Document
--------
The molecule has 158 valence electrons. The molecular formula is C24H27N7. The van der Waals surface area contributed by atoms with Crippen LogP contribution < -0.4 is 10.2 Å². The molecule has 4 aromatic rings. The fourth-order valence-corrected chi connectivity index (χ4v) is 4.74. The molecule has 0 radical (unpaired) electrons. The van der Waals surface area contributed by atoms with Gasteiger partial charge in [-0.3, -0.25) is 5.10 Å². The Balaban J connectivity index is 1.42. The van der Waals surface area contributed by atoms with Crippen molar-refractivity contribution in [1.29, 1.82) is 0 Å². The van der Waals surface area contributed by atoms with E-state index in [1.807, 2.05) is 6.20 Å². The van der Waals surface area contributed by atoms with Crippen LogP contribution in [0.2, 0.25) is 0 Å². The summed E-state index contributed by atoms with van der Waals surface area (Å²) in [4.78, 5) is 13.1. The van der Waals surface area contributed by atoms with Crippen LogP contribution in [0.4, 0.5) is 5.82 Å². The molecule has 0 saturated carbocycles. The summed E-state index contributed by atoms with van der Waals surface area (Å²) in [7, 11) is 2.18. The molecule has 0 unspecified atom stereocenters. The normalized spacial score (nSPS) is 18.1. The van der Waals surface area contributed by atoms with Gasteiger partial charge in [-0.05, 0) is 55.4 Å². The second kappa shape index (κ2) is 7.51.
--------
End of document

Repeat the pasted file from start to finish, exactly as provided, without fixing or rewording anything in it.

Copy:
The molecule has 158 valence electrons. The molecular formula is C24H27N7. The van der Waals surface area contributed by atoms with Crippen LogP contribution < -0.4 is 10.2 Å². The molecule has 4 aromatic rings. The fourth-order valence-corrected chi connectivity index (χ4v) is 4.74. The molecule has 0 radical (unpaired) electrons. The van der Waals surface area contributed by atoms with Gasteiger partial charge in [-0.3, -0.25) is 5.10 Å². The Balaban J connectivity index is 1.42. The van der Waals surface area contributed by atoms with Crippen molar-refractivity contribution in [1.29, 1.82) is 0 Å². The van der Waals surface area contributed by atoms with E-state index in [1.807, 2.05) is 6.20 Å². The van der Waals surface area contributed by atoms with Crippen LogP contribution in [0.2, 0.25) is 0 Å². The summed E-state index contributed by atoms with van der Waals surface area (Å²) in [4.78, 5) is 13.1. The van der Waals surface area contributed by atoms with Crippen LogP contribution in [0.4, 0.5) is 5.82 Å². The molecule has 0 saturated carbocycles. The summed E-state index contributed by atoms with van der Waals surface area (Å²) in [7, 11) is 2.18. The molecule has 0 unspecified atom stereocenters. The normalized spacial score (nSPS) is 18.1. The van der Waals surface area contributed by atoms with Gasteiger partial charge in [-0.05, 0) is 55.4 Å². The second kappa shape index (κ2) is 7.51.